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Rhubarb Custard Tart with Macadamia Nut Crust and Raspberry Ice

Since rhubarb is super seasonal, you can make this tart using other fruits that are in season. Just sub in the same quantity of whatever fruit you like for the rhubarb.

Rhubarb Custard Tart with Macadamia Nut Crust and Raspberry Ice


3 tablespoons shredded coconut
200 g (1¼ cups) macadamia nuts
60 g (½ cup) rolled oats
½ teaspoon sea salt
175 g (1 cup) brown rice flour
3 tablespoons melted coconut oil
1 teaspoon vanilla extract


7 stalks rhubarb (about 600 g), green tops removed and rhubarb chopped
170 ml (⅔ cup) maple syrup
¼ teaspoon ground cinnamon
1 tablespoon vanilla extract (or 1 vanilla pod, split and scraped)
1¼ tablespoon lime juice
¼ teaspoon salt
330 ml (1⅓ cup) coconut milk
2 tablespoons agar-agar flakes (or 2 teaspoons agar-agar powder)
1 tablespoon orange juice


140 g (1 cup) frozen raspberries

Preheat the oven to 150°C. Grease a 23 cm tart tin. Start by making the crust.

Spread the coconut out onto a baking sheet and bake for 5 minutes until lightly toasted. Remove from the oven and tip into a food processor.

Increase the oven temperature to 180°C. Add the macadamia nuts, oats and salt to the coconut in the food processor and pulse many times until you have a very finely ground texture. Transfer to a bowl and add the brown rice flour, melted coconut oil and vanilla extract and stir to form a dough. The dough should be wet and should stick together, but should not be too sticky. If it’s too sticky, then leave it to sit for a few minutes to dry out slightly.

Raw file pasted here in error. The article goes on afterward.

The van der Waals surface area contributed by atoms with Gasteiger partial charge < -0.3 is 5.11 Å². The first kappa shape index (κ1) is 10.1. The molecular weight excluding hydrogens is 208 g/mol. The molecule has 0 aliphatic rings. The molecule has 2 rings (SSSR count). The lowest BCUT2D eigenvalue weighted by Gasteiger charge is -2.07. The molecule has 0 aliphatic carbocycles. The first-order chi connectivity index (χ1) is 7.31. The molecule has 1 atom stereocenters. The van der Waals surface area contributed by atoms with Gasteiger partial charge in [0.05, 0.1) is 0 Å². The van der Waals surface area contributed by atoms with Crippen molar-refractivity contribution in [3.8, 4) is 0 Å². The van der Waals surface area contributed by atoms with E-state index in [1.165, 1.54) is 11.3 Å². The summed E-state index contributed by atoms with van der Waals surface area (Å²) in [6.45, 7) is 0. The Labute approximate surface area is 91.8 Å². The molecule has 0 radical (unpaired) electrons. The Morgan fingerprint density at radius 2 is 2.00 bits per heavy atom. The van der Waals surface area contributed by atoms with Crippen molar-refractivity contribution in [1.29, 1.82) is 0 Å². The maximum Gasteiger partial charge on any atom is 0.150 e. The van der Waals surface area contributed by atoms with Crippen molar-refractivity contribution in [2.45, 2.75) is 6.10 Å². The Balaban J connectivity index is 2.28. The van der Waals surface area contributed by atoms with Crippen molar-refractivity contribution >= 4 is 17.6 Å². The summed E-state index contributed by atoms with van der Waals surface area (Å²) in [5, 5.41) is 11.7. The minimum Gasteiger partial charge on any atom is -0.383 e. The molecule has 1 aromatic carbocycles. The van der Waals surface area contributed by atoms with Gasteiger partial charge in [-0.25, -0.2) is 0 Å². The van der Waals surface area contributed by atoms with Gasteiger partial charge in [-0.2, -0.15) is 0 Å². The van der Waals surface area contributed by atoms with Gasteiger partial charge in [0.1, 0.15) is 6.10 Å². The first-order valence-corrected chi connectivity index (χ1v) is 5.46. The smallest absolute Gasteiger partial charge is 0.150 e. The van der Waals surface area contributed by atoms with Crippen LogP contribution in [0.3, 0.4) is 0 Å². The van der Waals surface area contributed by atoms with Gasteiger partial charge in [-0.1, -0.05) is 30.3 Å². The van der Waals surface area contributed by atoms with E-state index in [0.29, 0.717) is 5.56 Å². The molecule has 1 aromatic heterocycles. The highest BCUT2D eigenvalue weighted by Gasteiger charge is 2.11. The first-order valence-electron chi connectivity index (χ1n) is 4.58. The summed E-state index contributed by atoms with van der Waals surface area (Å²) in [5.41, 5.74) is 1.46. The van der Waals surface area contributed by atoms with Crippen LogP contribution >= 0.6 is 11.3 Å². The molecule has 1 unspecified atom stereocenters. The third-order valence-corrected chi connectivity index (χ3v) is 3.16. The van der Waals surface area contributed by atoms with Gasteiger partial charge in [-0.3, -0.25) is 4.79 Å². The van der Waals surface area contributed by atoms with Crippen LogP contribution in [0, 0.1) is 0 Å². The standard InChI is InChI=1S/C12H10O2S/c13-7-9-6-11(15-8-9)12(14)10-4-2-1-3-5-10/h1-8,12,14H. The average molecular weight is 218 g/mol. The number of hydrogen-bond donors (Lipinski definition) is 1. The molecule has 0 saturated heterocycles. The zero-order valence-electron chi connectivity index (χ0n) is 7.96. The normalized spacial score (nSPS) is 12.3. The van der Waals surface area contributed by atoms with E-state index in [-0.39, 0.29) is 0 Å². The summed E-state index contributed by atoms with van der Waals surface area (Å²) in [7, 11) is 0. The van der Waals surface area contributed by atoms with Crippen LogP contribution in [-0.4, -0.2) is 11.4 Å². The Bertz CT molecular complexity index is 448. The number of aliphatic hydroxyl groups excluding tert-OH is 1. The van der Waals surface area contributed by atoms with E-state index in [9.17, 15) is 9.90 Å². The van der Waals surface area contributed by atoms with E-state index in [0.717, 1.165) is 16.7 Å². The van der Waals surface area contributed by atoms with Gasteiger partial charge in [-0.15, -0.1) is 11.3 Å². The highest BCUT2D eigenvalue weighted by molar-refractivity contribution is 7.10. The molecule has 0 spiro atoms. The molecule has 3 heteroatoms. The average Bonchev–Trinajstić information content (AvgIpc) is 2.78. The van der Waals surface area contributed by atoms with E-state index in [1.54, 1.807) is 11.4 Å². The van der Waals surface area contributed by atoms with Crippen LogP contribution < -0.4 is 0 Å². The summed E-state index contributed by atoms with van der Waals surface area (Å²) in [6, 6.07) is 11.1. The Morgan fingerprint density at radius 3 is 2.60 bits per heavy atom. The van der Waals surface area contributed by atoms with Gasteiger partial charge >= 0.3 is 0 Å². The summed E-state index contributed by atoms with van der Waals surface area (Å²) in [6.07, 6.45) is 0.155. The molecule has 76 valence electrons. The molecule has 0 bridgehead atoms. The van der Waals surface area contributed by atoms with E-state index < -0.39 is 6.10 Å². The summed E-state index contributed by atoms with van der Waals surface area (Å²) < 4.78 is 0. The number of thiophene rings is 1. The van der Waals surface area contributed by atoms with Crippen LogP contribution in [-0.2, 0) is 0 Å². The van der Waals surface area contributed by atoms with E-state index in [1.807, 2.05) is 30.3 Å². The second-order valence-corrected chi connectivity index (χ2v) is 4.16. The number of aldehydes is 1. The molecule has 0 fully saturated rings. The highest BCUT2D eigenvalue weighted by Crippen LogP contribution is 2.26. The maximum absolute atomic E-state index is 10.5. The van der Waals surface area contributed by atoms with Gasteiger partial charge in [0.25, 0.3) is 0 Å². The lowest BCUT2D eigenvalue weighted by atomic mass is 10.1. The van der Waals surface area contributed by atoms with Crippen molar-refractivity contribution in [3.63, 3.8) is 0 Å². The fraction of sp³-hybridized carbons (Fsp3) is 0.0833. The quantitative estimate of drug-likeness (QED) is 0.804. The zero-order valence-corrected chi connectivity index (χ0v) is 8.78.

With clean hands, form the dough into a ball, then place it in the centre of the tart tin and press it in with your fingers to mould it to the tin. Poke a few holes in the bottom with a fork, then bake for 20–25 minutes until light brown. Leave the crust to cool for several minutes, then place it in the fridge to completely cool for at least an hour (you can also do this a few days in advance).

To prepare the custard, add the rhubarb, maple syrup, cinnamon, vanilla extract, 1 teaspoon of the lime juice and the salt to a heavy-based saucepan over a medium–low heat. Cook, stirring occasionally, for about 20 minutes, or until the rhubarb is very soft (if it gets too hot and starts bubbling, turn the heat down, as you don’t want to burn the rhubarb).

Mash the cooked rhubarb with a potato masher to a fairly smooth consistency, add the coconut milk and stir to incorporate, then stir in the agar-agar flakes and bring to a simmer. Reduce the heat to low, cover and cook, stirring every few minutes, for 15 minutes, or until the agar-agar has dissolved (just look closely to see if there are any flakes left – if there are, cook for a few minutes more).

Remove from the heat and leave the mixture to cool for 10–15 minutes. Once cooled, transfer the rhubarb mixture to a food processor, add the orange juice and the remaining 1 tablespoon of lime juice and blend for about 1 minute until the mixture is smooth. Leave the mixture to sit (in the food processor) for 10 minutes. This will allow it to cool and thicken even further. Then blend again until it’s super smooth.

To assemble, pour the rhubarb mixture into the chilled tart crust and smooth the top. Place the tart in the fridge and leave to set for at least 2 hours, ideally overnight. (It’s best to have patience with this one – if you cut into it too soon, the crust and the inside might fall apart. The longer it sits, the better it will hold together.) When you’re ready to serve, make the raspberry ice (this topping is totally optional). Place the frozen raspberries into the food processor and pulse several times until you have a fine-grain ice. Remove the tart from the fridge, top with the raspberry ice and serve immediately.

This is an edited extract from NEIGHBOURHOOD by Hetty McKinnon, published by Plum. RRP $39.99. You can purchase the book from our online store here


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